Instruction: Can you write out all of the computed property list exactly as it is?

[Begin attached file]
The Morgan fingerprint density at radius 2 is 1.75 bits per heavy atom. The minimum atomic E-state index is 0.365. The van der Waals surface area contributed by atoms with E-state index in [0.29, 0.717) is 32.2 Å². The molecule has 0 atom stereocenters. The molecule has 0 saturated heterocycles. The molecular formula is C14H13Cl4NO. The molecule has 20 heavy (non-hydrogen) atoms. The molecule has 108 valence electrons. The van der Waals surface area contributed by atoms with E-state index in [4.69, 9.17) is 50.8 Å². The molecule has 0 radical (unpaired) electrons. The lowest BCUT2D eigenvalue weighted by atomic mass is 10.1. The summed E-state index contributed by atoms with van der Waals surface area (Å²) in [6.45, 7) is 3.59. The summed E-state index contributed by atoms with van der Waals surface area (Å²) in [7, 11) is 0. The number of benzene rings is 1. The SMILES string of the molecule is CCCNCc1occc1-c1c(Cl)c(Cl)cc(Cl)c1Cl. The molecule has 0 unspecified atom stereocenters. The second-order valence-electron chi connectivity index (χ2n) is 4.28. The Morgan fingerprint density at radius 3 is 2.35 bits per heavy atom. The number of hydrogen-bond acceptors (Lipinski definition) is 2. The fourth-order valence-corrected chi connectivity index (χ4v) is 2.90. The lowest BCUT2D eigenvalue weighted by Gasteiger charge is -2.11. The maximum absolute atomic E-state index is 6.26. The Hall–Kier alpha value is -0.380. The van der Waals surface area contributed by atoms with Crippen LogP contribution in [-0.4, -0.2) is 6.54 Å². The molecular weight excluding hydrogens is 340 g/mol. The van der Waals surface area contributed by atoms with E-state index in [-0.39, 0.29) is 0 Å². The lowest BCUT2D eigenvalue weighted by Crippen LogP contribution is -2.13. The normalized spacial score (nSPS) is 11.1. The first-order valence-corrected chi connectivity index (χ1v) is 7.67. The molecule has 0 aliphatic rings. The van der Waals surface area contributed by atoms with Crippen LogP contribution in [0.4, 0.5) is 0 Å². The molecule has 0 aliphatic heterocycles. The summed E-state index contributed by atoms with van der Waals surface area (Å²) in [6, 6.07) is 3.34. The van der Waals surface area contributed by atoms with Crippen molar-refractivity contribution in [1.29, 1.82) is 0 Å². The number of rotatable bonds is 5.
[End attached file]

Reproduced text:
The Morgan fingerprint density at radius 2 is 1.75 bits per heavy atom. The minimum atomic E-state index is 0.365. The van der Waals surface area contributed by atoms with E-state index in [0.29, 0.717) is 32.2 Å². The molecule has 0 atom stereocenters. The molecule has 0 saturated heterocycles. The molecular formula is C14H13Cl4NO. The molecule has 20 heavy (non-hydrogen) atoms. The molecule has 108 valence electrons. The van der Waals surface area contributed by atoms with E-state index in [4.69, 9.17) is 50.8 Å². The molecule has 0 radical (unpaired) electrons. The lowest BCUT2D eigenvalue weighted by atomic mass is 10.1. The summed E-state index contributed by atoms with van der Waals surface area (Å²) in [6.45, 7) is 3.59. The summed E-state index contributed by atoms with van der Waals surface area (Å²) in [7, 11) is 0. The number of benzene rings is 1. The SMILES string of the molecule is CCCNCc1occc1-c1c(Cl)c(Cl)cc(Cl)c1Cl. The molecule has 0 unspecified atom stereocenters. The second-order valence-electron chi connectivity index (χ2n) is 4.28. The Morgan fingerprint density at radius 3 is 2.35 bits per heavy atom. The number of hydrogen-bond acceptors (Lipinski definition) is 2. The fourth-order valence-corrected chi connectivity index (χ4v) is 2.90. The lowest BCUT2D eigenvalue weighted by Gasteiger charge is -2.11. The maximum absolute atomic E-state index is 6.26. The Hall–Kier alpha value is -0.380. The van der Waals surface area contributed by atoms with Crippen LogP contribution in [-0.4, -0.2) is 6.54 Å². The molecular weight excluding hydrogens is 340 g/mol. The van der Waals surface area contributed by atoms with E-state index in [-0.39, 0.29) is 0 Å². The lowest BCUT2D eigenvalue weighted by Crippen LogP contribution is -2.13. The normalized spacial score (nSPS) is 11.1. The first-order valence-corrected chi connectivity index (χ1v) is 7.67. The molecule has 0 aliphatic rings. The van der Waals surface area contributed by atoms with Crippen LogP contribution in [0.4, 0.5) is 0 Å². The molecule has 0 aliphatic heterocycles. The summed E-state index contributed by atoms with van der Waals surface area (Å²) in [6, 6.07) is 3.34. The van der Waals surface area contributed by atoms with Crippen molar-refractivity contribution in [1.29, 1.82) is 0 Å². The number of rotatable bonds is 5.